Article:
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As teachers embrace their new roles as designers, instructors, and facilitators of online learning, many are grappling the details associated with teaching remotely. It can be daunting to think about how to present information online, when and where to post assignments, how much to assign, and when to expect that work to be completed. Below are five lessons I learned as an online professor that helped me to adapt to and navigate the challenge of teaching online.
#1 Think of Your LMS as Your Online Classroom
When learning moves online, teachers have to think about their Google Classroom or the Learning Management System as their virtual classroom. The LMS becomes the space where we engage students in learning. It is not merely a vehicle to disseminate resources or collect assignments. Just as the physical classroom is not simply used to give students information or collect their work. Instead, your LMS is where students will engage with the course content, with each other, and with you, their teacher.
Teachers must use this online learning environment in dynamic ways to recreate the experiences learners are used to having in our brick and mortar classrooms. If you regularly engage students in discussions about the reading, videos, or current events, leverage your LMS’s functionality to create that experience online. If you value having students work collaboratively on shared tasks, you can recreate that experience online using a collaborative suite, like Google or Microsoft, in conjunction with your LMS.
#2 Deliver Course Materials at the Start of Each Week & Set Clear Due Dates
I recommend that teachers get a week ahead of their students in terms of the design and delivery of course materials. I know that is a big ask when most teachers had little, to no, warning that their schools were closing. However, in the world of online learning, students typically have access to an entire week’s worth of content at the beginning of the week. Teachers post everything students need for the week on Sunday then students have control over the time, place, and pace of their learning.
Posting work for the entire week allows learners to benefit from the flexibility that online learning affords. This is critical in our current situation because families are negotiating shared spaces, devices, and bandwidth. We cannot assume that students will have a consistent schedule that guides their work at home. They may be helping to care for younger siblings while parents are working remotely during the day. They must have a clear sense of what they need to do each week then decide how and when to tackle those tasks.
#3 Organize Course Materials into Modules
As teachers move work online, it is helpful to think more modularly about learning. Instead of assigning a complete lesson that may have many parts, I suggest breaking up the parts of the lesson into discrete tasks. For example, a single lesson in a classroom may be composed of direct instruction, a class discussion, and individual practice. In an online course, each of those things becomes a separate learning activity.
|Offline Lesson||Online Lesson|
|Direct instruction||Students watch a flipped video |
in Edpuzzle and answer questions
about the content of the video
|Students engage in an asynchronous |
text-based online discussion where they
answer discussion questions and reply to
their peers’ posts
|Individual practice||Students complete review activities on |
digital documents, use an adaptive
software program to practice, or complete
an assigned review activity with an online program, like Quizizz or Kahoot!
If teachers consider the time required to complete these activities in a classroom versus the time needed to engage in these activities online, it’s clear that these activities will necessitate significantly more time to complete online. For example, in a real-time class discussion, students share what comes to mind at the moment and only a fraction of the class will likely participate. By contrast, when students engage in an asynchronous online discussion, they usually have to read or watch something prior to posting their response, they have to think critically about the questions posed, and they have to craft a cogent written response. Once they’ve done all of that, they are usually required to read and reply to a few of their peers’ responses. This is a heavy cognitive lift that takes time.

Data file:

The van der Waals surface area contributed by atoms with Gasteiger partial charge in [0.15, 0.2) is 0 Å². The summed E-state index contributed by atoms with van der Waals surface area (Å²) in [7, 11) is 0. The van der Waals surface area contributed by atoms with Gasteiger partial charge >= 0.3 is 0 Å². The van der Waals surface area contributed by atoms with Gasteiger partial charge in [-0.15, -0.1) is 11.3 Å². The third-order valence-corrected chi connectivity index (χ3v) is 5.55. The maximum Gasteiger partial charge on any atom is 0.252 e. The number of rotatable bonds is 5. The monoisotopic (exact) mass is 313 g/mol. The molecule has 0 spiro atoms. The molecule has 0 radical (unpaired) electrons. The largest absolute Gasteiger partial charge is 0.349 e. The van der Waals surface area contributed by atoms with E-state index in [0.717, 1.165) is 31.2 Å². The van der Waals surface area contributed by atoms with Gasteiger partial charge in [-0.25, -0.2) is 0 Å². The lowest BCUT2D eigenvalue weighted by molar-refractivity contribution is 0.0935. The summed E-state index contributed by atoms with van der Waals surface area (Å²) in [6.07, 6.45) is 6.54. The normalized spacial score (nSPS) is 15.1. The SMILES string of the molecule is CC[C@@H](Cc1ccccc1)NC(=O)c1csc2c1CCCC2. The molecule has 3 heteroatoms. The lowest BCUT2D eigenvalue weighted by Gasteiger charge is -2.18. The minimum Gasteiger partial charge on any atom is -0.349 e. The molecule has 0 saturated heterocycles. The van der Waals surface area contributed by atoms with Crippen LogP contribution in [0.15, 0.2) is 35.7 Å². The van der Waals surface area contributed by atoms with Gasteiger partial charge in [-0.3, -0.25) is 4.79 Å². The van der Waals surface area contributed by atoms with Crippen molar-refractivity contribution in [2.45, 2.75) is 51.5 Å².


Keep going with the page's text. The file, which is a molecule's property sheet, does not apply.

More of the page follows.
Teachers must be sensitive to the demands that online assignments place on learners. If teachers break up the learning into smaller modules and discrete activities, it is easier to consider how much time it will take for a student to complete specific tasks. That can help us to avoid overburdening students and keep our expectations realistic as students learn remotely.
#4 Prioritize Student Communication & Collaboration
Learning remotely can be an isolating experience for students who are used to seeing their classmates every day. I encourage teachers to prioritize student communication, collaboration, and interaction when they design their online lessons. Instead of simply disseminating resources and assignments and collecting student work, consider the following questions:
- How can I use the online space to connect learners?
- How can I leverage tools, like online discussions and video conferencing software, to allow learners to engage with each other?
- How can I utilize the collaborative nature of the Google Suite or Microsoft OneNote to get groups of students working on shared tasks together?
- How can I make time to meet with my students to work with them virtually?
The more opportunities students have to communicate and collaborate with their peers online, the more likely they are to stay engaged in the learning happening online.
#5 Establish Clear “Office Hours”
Finally, students must know when and where they can go to get help while learning remotely. I suggest teachers use Google Meet or Zoom to host “drop-in office hours” a couple of times each week. F0r daily questions, students can email questions, post them to the Google Classroom stream, or send a direct message via their LMS.
I always encouraged my students to send their questions using Remind, the text message app. That way, I did not have to respond to a bunch of emails or log in to our LMS every couple of hours to check my inbox. Whichever strategy you use, it is essential to communicate with your students so they how to get support as they work remotely.
If you are an educator with experience teaching online classes, please take a moment to post a comment sharing any tips you think will help teachers who are new to teaching online.
As far as I know, our district is not allowed to use remind. I have held Google Meet with my students and each time the same 10/27 kids get on. They are the ones who are doing any work posted for them. Trying to give them material is fun but also good instruction is the biggest challenge. We have posted a lot of enrichment activities that are fun but not too many are going for it because they know it is not required.